Oral risedronate and glucosamine sulfate, alone or in combination, were able to improve cartilage swelling in the early stages of OA in a rabbit instability model. Oral risedronate but not glucosamine could preserve cartilage from superficial fibrillation and improve the inflammatory changes in synovial membrane. On subchondral bone, risedronate could modify the orientation of trabecular lattice in all treatment groups (healthy and OA) indicating its effect in bone although it has been administered orally to the rabbits.
The study also demonstrated the validity of the animal model, and that micro-CT could be a valid technique to detect morphological changes in articular cartilage with comparable results to those of histomorphometry.
Anterior cruciate ligament transection
Animal research reporting in vivo experiments
British study of risedronate in structure and symptoms of knee osteoarthritis
The knee osteoarthritis structural arthritis
Region of interest
Symptomatic slow action drug for osteoarthritis.
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The authors grateful acknowledge to Natalia Miño, Mariano López and Oscar Varela of the Department of Veterinary Clinical Sciences of the University of Santiago de Compostela for their contribution in surgery procedures and drug administration, the staff of the Animal Experimentation Service Facility of the Santiago de Compostela University for taking care of the animals and Bioiberica (Barcelona, Spain) that provided the medications for the study.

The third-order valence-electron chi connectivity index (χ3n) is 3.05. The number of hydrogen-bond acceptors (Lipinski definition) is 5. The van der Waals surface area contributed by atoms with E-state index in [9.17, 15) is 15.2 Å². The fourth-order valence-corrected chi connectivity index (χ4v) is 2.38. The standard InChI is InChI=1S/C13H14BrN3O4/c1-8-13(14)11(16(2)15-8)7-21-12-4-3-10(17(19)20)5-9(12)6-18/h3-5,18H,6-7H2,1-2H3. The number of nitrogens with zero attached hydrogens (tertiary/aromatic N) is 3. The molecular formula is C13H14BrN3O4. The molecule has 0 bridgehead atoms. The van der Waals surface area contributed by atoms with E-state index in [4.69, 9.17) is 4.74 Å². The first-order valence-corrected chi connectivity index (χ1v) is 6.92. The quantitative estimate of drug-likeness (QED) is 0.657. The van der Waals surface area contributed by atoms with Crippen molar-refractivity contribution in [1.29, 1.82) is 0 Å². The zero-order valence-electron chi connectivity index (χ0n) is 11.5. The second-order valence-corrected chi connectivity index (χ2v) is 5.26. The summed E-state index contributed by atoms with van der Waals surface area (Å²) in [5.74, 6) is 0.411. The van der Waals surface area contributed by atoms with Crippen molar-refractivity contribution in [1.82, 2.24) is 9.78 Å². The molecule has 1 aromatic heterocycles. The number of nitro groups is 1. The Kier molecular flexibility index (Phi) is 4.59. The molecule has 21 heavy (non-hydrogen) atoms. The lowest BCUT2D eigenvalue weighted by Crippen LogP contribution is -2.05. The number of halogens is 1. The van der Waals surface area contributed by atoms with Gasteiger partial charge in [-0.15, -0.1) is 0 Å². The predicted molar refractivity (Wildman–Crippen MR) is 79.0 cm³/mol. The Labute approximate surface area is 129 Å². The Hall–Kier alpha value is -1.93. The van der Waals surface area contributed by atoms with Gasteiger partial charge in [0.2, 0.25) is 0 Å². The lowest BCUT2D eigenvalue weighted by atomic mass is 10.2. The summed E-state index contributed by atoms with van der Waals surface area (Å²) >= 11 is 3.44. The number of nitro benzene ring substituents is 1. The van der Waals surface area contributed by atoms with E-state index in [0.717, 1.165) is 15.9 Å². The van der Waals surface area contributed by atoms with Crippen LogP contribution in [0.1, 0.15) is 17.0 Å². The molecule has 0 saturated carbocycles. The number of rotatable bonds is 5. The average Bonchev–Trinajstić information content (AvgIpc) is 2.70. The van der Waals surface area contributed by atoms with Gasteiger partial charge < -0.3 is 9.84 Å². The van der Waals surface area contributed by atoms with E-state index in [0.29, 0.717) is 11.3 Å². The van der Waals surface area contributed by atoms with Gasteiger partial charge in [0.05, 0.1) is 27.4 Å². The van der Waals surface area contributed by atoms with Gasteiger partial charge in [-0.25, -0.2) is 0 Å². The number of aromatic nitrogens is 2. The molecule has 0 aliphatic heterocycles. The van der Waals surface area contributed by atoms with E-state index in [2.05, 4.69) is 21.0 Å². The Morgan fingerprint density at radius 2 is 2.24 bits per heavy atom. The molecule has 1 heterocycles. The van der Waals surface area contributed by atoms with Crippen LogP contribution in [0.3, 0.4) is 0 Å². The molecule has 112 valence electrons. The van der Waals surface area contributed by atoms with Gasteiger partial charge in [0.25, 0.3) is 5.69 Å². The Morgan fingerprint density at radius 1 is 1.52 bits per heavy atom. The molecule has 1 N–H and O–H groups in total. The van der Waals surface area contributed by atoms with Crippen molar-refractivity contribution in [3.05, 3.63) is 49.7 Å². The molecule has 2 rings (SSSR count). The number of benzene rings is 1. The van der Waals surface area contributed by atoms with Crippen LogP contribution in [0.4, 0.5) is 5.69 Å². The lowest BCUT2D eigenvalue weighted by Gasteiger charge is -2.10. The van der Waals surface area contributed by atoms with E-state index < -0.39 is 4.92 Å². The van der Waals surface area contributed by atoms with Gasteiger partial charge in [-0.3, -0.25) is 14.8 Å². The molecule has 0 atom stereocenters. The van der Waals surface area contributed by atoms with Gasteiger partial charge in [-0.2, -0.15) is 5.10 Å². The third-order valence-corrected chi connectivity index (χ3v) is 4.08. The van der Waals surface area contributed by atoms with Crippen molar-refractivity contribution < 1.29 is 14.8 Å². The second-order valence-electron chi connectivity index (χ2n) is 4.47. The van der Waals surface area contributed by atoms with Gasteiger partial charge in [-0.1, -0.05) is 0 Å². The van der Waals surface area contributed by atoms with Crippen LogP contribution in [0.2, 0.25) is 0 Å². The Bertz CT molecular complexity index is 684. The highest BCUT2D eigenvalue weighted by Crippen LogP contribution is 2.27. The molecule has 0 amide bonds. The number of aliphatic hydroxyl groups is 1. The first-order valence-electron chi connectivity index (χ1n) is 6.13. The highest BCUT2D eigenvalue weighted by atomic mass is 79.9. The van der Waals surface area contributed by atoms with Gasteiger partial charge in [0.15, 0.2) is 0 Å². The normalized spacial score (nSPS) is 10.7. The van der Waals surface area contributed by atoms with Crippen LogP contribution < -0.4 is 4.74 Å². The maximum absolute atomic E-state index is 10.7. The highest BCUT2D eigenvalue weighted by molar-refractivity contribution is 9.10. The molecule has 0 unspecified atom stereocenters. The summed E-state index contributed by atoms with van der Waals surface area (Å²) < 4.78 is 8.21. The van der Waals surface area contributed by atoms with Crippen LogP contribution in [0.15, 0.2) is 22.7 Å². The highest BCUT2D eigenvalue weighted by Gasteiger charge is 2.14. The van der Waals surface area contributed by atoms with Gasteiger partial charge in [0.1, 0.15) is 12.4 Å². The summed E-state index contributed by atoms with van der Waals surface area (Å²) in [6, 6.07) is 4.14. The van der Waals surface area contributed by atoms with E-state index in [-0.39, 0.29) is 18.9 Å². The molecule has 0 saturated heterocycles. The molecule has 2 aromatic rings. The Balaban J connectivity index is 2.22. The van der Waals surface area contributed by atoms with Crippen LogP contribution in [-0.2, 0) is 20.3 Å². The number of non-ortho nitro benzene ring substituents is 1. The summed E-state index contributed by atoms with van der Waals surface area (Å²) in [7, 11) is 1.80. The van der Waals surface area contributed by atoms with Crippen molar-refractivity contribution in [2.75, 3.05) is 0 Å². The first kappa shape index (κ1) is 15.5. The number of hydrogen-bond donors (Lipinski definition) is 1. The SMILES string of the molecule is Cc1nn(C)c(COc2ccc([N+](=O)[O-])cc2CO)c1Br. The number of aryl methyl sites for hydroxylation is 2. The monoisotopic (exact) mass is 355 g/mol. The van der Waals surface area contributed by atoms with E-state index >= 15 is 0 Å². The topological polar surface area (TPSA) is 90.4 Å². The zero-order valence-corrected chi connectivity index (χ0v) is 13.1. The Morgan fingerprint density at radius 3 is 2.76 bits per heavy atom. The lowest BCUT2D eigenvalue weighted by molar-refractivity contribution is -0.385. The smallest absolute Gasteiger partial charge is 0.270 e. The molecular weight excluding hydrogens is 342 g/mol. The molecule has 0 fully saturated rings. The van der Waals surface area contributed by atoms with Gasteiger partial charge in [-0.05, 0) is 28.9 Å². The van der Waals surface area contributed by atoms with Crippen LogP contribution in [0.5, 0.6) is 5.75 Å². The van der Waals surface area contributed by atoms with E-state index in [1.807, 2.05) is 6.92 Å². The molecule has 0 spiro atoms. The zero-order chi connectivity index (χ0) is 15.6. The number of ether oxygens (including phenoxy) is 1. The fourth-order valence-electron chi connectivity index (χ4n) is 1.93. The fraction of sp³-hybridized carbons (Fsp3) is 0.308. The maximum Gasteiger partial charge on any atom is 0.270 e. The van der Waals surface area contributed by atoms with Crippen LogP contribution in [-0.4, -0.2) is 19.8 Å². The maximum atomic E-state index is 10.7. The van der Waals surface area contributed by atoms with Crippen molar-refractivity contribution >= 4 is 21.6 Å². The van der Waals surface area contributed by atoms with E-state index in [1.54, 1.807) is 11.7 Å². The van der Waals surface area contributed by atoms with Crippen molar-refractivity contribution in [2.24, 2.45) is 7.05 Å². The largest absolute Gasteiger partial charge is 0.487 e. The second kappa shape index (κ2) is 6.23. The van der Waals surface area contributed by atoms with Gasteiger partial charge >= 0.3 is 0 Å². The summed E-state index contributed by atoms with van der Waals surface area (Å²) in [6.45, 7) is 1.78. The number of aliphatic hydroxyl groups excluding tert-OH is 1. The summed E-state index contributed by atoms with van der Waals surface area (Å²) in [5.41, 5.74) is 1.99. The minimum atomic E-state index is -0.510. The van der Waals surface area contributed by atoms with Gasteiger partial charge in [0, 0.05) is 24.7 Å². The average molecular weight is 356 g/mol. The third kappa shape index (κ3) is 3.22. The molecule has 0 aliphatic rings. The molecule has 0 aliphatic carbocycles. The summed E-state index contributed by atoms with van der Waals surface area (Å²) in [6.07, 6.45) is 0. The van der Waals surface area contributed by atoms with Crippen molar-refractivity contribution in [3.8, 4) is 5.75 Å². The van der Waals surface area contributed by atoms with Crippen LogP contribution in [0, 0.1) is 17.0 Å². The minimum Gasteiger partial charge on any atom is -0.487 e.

The authors thank the Dirección Xeral de I + D + i, Consellería de Economía e Industria, Xunta de Galicia for funding this work through research project 09CSA008E, cofinanced by European regional and social funds (FEDER and FSE) from European Union and by a grant of Fundación Salud 2000. The funders have no role in the study design, data analysis and interpretation, writing of the manuscript or decision to submit it for publication.
Glucosamine and risedronate alone or in combination for OA.
The authors declare that they have no competing interests.
DG, JRC, FM and AGC participated in the conception and design of the study. The animal model and the histological analyses were performed by MP, ML, FM and AGC; while micro-CT assessments were made by DG and JRC. MP and DG contributed equally to this work. All authors have collaborated on data analysis, interpretation of results, drafting and revising of article and final approval.
María Permuy, David Guede contributed equally to this work.
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Permuy, M., Guede, D., López-Peña, M. et al. Effects of glucosamine and risedronate alone or in combination in an experimental rabbit model of osteoarthritis. BMC Vet Res 10, 97 (2014). https://doi.org/10.1186/1746-6148-10-97
- Glucosamine sulfate
- Synovial membrane